From the archives: The Hindu's masters series - Sikkil Sisters

Sikkil sisters

Sikkil sisters  

"A tiny girl who plays the flute." That was how I was recognised when I was a young girl giving flute recitals in our place Sikkil and its neighbourhood. The curiosity was because a girl was handling the flute, a novelty in those years when male artistes dominated the field." "How is it you chose the flute, when in those days girls used to be trained in vocal music which was termed Kalyana paattu"?

"My uncle (Periappa) Azhiyur Narayanaswamy lyer was a flute vidwan. He and his brothers lived as a joint family. I was brought up in that environment. Everyone in the family had deep knowledge of music. My father was both a vocalist and mridangam vidwan. My other uncle Ramamritham lyer was based in Madras and was a permanent mridangam ac- companist to the Harikatha expert Saraswati Bai. Though they were primarily percussion artistes they could also sing. So I was brought up in a family where from morning to evening music pervaded the house," said Kunjumani.

"Who was your first guru?" Azhiyur Narayanasamy lyer. I learnt from him for two years." "That was your basic training in flute. But how about playing kirtanas, ragams, etc?" "I told you father was a vocalist and mri- dangist. He would sing kirtanas. I practised them on the flute, Similarly he would sing ragams, swarams, etc. I gradually learnt to play kirtanas and ragams and shaped them with the guidance of my father. I leamt some songs from my uncle." "It was almost self-effort by you to build on the two-year training from Azhiyur Narayana- samy lyer." "Yes. But he was always at hand to instruct me on the nuances of Carnatic music. He had heard Madurai Pushpavanam, konerirajapuram Vaidyanatha lyer, Poochi Srinivasa lyen- gar perform and was also closely associated with them through music.

 In that way he had imbibed the great qualities of those eminent vidwans. He would sing in the manner they rendered songs and ragams. He was all praise for the great exposition of the Devagandhari kirtana "Ksheerasagara Sayana" by Madurai Pushpavanam, particularly the sangati in the charanam "Tarakanama" descending from the tarasthayi panchamam. Similar examples by him and also by my father helped me acquire the traditional lines of music. My father used to speak highly of Mannargudi Chinna Pakkiri's music. Such instances created in me a desire to attain such proficiency" said Kunjumani "It is in this way you built up the repertoire." "Many musicians would visit our house. Bu- dalur Krishnamurthy Sastrigal taught me one or two kirtanas. My father used to come to Madras to participate in the Navarathri utsavam conducted with religious fervour by Ka- lakkad Ramanarayana lyer. The Kamas kirtana "Brochevarevarura" of Mysore Vasudevachar was very popular then. I learnt the song from Kalakkad Ramanarayana lyer."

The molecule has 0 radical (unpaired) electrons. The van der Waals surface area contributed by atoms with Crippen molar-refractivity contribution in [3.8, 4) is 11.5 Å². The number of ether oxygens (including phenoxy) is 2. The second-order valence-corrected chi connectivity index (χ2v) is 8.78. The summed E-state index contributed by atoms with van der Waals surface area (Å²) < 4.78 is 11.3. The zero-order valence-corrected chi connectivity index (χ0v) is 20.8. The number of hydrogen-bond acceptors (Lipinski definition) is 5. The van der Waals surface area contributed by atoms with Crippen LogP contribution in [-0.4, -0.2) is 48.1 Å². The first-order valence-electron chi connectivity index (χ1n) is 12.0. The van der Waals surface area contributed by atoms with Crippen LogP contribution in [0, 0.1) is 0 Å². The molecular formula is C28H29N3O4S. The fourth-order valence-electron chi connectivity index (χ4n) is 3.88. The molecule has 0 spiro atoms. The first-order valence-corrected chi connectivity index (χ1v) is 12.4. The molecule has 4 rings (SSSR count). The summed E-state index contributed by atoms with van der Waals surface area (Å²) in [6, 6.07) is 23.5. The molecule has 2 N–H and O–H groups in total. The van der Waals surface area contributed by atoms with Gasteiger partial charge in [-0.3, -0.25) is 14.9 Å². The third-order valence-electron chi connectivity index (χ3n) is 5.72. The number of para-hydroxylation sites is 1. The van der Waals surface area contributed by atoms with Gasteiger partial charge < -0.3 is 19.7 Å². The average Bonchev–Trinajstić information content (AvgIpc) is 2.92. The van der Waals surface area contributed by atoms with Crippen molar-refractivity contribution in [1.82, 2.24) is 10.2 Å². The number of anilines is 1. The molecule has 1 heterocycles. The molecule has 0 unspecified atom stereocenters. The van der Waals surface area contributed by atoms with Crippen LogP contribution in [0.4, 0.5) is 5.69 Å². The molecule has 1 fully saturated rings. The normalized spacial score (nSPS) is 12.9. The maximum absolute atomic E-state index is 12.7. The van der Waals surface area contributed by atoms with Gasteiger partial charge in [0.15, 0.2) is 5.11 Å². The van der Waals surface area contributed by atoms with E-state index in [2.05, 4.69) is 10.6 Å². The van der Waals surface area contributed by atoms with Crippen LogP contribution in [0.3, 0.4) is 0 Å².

"So, starting while you were nine you had two years, training in flute and gradually gained competence through learning kirtanas from the vidwans who used to visit your house?" Also I had immense opportunity to hear great musicians sing. My father would take me to the Radha Kalyanam and Sri Rama Navami utsavam conducted in Nagore. In the evenings there would be cutcheries by all top vidwans and in the night Katha-kalakshepam. In the festival I once heard Mangudi Chidambara Bhagayathar." "From what I gather from your narration. in the early years you alone learnt flute and not Neela." "She was born ten years after me. So in the formative years I was playing solo. She joined me later sometime in 19 55." "Who was her guru?" "Myself. I had been married then. I had to stay in many places in the North because of the nature of my husband's work. Once I left, my father felt keenly that there was no music at home. So, whenever I visited my father's place I taught Neela the flute. She gradually picked up the techniques. By 1955 she was quite competent to play with me. Since then we started giving flute duets."

"Do you remember when you gave your first flute recital?" "Kunjumani took sometime to recollect it and said apologetically "I do not remember the exact year. I would have been about 11 then. As I told you. my father used to take me to Nagore Navarathri utsavam. I played there. The curiosity that a young girl of 11 was play- ing the flute prompted the organisers to offer me the dais. My father First accompanied Sub- ramania Dikshitar. a great harmonium player. on the mridangam. My programme was sched- uled next. Tiruvarur Subbier accompanied me on the violin and my father on the mridan- gam. The famous musician Plate Venkatarama lyer. Mudicondan Venkatarama lyer and others had taken kindly to me. Thus gradually I was gaining popularity in the Thanjavur ar- ea by the sheer novelty of being a girl flutist. "Mahalingam. was by then a rising roar."

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Printable version | Mar 29, 2020 9:32:47 AM |

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